Previous Challenge Entry (Level 3 - Advanced)
Topic: Savory to the Taste (07/26/12)
TITLE: Confusing love with food
By Joanna Stricker
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I’d been trying to please my dying mother...or at least she claimed she was dying. I don’t know how she managed to convince the town doctor of that fact, but he believed it. She hung on, and by the end of the second year I’d passed the “it’s a miracle” stage and advanced to “she’ll probably live longer than anyone in the town and county combined.”
She wasn’t dying, but she certainly was conniving. Two years after she’d wrestled a deathbed promise out of me (her deathbed, my promise), I stopped looking and chasing. No one noticed. I barely noticed—too busy with the ‘family’ restaurant. With the advent of my mother’s illness, I’d taken over the everyday business of the restaurant, and, although I loved to cook, I spent my time in the dining room (a residual habit from when I’d sought the male populace’s attention). I did it all, filled orders, cleaned tables, poured coffee, addressing complaints about the cooking (no one dared criticize the server), and, the one consolation for my misery, took people’s money.
After two and a half years, my patience with the temperamental public was gone—as was the cook who’d quit two days before the town’s Independence Day celebration. Unable to get my ‘ill’ mother to drop her quilting group and church meetings, I had no choice but to cook the meals I was serving.
I’d had less than four hours sleep in almost three days, when he came in. While I reluctantly took his order (it was afternoon and the place had finally cleared out—for the pig-chasing event), I noted two things. One, he was the farmer who’d bought McNiell’s place, and two, I hadn’t been introduced so I didn’t have to remember his name.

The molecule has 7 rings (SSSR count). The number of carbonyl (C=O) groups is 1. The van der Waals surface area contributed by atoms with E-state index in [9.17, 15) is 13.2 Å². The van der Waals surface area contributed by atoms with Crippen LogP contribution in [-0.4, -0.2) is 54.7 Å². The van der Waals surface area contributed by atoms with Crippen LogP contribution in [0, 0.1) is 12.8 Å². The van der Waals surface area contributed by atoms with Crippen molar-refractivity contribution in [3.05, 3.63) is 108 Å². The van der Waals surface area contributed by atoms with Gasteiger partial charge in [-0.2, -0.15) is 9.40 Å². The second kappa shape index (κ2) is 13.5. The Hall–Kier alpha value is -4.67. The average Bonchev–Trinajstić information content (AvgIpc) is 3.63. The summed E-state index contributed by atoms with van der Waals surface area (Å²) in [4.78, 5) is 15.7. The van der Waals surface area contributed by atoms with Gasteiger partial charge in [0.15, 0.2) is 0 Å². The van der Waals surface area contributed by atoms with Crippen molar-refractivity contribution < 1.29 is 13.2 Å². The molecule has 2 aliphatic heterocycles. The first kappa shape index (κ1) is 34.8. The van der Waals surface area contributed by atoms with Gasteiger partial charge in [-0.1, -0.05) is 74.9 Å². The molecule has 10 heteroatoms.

My praying began not long after I delivered his food. I prayed for patience as I took his roast beef back and added some gravy. Then the coffee needed warming. I bit my cheek and cast petitions heavenward as I replaced ‘lumpy’ potatoes. His bread roll, sent back for butter, made it to the kitchen before I smashed it to death and pelted the dog with its remains. The dog gleefully snatched it up before I remembered to say my prayers. It took ten minutes for my griping to ease into genuine prayer. With the resulting peace, came a realization that I’d skipped breakfast and lunch. With a freshly contrite heart, I buttered twelve rolls, slathered them with my best jam, wrapped them into a towel, fixed myself a plate, snagged the rolls, and grabbed a pie.
If I hadn’t got myself right with the Lord before returning to the dining room, I’d have missed his hangdog look. He’d given up, didn’t think I’d be back. (By the way, he loved/loves my cooking, but was looking for ways to keep me around). When he saw me, he smiled. I plopped the rolls and pie down, placed my plate in front of the opposite chair, sat, and bowed my head.
He launched into blessing my food before a ‘Dear Lord’ thought could pass through my tired brain. He kept it short and sweet. That, more than anything, captured my interest in him.
In return, I kept the wedding short and sweet, despite my mother’s attempts to intervene. Now, twenty years later, I sit at the breakfast table. Across the table, he glances up from buttering his roll. His eyes twinkle as we share the memory, before his children interrupt me with their nagging chatter. I thank God for blessing us with twelve children before wondering…how did Mama convince us she was dying?
I’ll ask her next visit.
After a couple minutes, my husband claps his hands. The children obey his signal, emptying the room. He moves to the chair next to me, blesses my untouched plate of food, tilts my head back for a kiss, then leaves to resume his chores. As I eat in blissful silence, I reflect in wonderment…
That man still makes me tingle—with a simple prayer and a short, sweet kiss.
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